I honestly wasn’t sure how I would feel about this one, but I have to admit, the all new “Power Rangers” movie is surprisingly good! Is it the best movie of the year? No, not by a long shot, but I never expected to be emotionally invested in the remake of a cheesy 90’s TV show that I haven’t watched since I was a kid.
Back in the day, “The Mighty Morphin’ Power Rangers” had a very specific niche, and while the new one is definitely geared towards a younger audience, it also appeals to adults in the same way Marvel and Pixar movies do. It’s kind of like the difference between the new “Star Trek” movies and the original series from the 60’s.
That’s not to say that the new Power Rangers film is without it’s fair amount of cheese, because seriously, I hope you’re not lactose intolerant. Despite the over the top fan service at times, the movie really delivers a (relatively) grounded take on the uh.. “mythos”.
The movie is directed by Dean Israelite, the director of “Project Almanac” – one of the better found footage movies in recent years. It’s very clear that this guy gets what it’s like to be a teenager and is able to show that without coming across as preachy or annoying.
Perhaps the most surprising thing about it was the actors. It was a huge risk that the studio took in casting a five completely unknown teenage actors in the starring roles of a big budget action movie, but each and every one of them clearly gave it their all and it shows. Regardless of anything else in the movie, everything was riding on their performances and I personally think they knocked it out of the park.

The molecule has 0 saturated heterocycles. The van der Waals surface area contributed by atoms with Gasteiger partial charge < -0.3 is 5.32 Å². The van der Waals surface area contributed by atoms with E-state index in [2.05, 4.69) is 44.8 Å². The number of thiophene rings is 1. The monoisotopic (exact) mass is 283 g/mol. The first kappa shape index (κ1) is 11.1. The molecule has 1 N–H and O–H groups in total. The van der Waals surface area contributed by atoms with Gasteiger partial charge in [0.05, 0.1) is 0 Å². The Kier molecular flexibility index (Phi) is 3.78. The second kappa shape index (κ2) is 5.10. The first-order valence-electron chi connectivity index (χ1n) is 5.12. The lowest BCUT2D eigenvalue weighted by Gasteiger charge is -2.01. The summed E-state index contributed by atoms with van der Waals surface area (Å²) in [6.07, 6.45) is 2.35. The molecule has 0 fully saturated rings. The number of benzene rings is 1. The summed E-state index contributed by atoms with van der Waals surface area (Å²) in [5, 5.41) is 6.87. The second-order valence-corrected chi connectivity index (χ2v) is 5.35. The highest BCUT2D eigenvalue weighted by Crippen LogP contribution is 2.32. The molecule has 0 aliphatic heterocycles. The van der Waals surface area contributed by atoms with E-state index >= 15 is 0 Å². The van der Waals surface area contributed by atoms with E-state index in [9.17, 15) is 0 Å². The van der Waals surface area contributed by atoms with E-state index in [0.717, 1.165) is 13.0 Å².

Dacre Montgomery (Jason), Naomi Scott (Kimberly), RJ Cyler (Billy), Becky G (Trini) and Ludi Lin (Zack) are all outstanding. Bryan Cranston’s Zordon is great, Elizabeth Banks makes a creepy but weird Rita, and Bill Hader is fine as Alpha-5, I guess.
The best description I can give is that it’s “The Breakfast Club” meets “Batman Begins”, but slightly less dark. There were a couple of slow moments, but the movie does a great job of establishing who each of these characters are and all of their personal baggage that they need to overcome to work together and save the world. They don’t even suit up till the third act, but it’s engaging enough that it doesn’t really matter.
“Power Rangers” definitely has some cool action scenes and special effects, but at it’s core, it’s a movie with heart. It’s got a message that was just as relevant in the 90’s as it is now. After all, team work, overcoming your differences, and never giving up hope don’t really go out of style.
As Jeremy Jahns called it, “Power Rangers is a good time, no alcohol required.”
Erik Slader is a blogger, author, digital artist, part-time nerd, and full-time history buff. Creator of “Epik Fails of History” (@EpikFails.com) and writer for SuperheroBeach.com, MovementMagazine.com and ComicZombie.net – check out his digital design portfolio at ErikSlader.com